By Cydney Posner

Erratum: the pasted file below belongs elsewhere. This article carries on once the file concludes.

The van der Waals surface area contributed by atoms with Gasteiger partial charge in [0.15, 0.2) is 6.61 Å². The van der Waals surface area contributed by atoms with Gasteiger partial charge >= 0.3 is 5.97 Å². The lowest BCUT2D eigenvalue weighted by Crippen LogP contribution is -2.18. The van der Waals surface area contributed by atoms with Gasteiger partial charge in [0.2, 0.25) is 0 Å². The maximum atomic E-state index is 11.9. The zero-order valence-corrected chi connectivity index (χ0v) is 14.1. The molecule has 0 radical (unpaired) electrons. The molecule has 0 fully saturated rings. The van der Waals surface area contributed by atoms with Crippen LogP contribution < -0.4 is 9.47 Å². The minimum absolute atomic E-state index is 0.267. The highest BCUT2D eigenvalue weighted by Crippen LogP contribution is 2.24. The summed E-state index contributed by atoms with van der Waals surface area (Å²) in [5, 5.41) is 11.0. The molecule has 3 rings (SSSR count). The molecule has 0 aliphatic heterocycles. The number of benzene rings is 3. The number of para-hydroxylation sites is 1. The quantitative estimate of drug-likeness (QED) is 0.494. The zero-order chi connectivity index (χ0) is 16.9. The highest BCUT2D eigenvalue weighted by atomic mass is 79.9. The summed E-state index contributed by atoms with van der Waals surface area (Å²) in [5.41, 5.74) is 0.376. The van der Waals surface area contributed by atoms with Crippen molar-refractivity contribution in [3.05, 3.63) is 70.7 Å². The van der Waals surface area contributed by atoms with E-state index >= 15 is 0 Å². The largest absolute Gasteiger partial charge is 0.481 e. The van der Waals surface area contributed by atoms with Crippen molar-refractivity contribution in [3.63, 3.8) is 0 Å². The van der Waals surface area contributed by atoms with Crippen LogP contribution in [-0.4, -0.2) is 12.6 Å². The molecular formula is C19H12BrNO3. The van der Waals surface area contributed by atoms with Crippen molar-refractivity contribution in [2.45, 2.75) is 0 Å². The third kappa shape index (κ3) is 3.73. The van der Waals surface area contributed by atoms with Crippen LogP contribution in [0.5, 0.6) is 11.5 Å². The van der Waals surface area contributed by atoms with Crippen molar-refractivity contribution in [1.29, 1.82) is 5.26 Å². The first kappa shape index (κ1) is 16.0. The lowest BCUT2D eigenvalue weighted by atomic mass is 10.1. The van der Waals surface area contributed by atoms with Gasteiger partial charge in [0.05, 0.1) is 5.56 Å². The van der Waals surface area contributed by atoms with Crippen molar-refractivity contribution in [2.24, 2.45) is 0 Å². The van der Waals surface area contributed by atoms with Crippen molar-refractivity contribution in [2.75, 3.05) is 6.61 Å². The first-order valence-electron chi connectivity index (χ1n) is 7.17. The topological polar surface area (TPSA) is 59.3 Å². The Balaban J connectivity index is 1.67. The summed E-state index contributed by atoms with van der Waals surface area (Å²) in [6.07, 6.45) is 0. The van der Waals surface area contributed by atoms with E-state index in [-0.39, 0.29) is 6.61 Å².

This article from the WSJ discusses the SEC's continuing pressure on multinational companies to enhance their disclosures regarding their claims that they have permanently reinvested earnings offshore. Permanent reinvestment of income overseas allows companies to avoid paying taxes on those funds unless they repatriate them, in which case the companies would be required to pay the difference between the U.S. rate and the lower rate paid overseas. In addition, companies would need to reserve funds to pay the additional taxes, unless the funds will be permanently used overseas. The SEC has been scouring claims of indefinite reinvestment offshore since at least 2011 (see my article of 6/14/11), questioning the consistency of the assertions about permanent reinvestment and asking for more details about the reinvestment plans as well as the potential tax effect if the company were to repatriate the funds. According to the article, the SEC often probes for patterns of past behavior, asking whether the company has repatriated earnings in the past, "how their accounting policies for taxes reconcile with their liquidity and cash policies, and the effect on a company's financial statements if they started paying those taxes." The article indicates that U.S. companies have about $1.7 trillion in cash owned by their foreign subsidiaries overseas.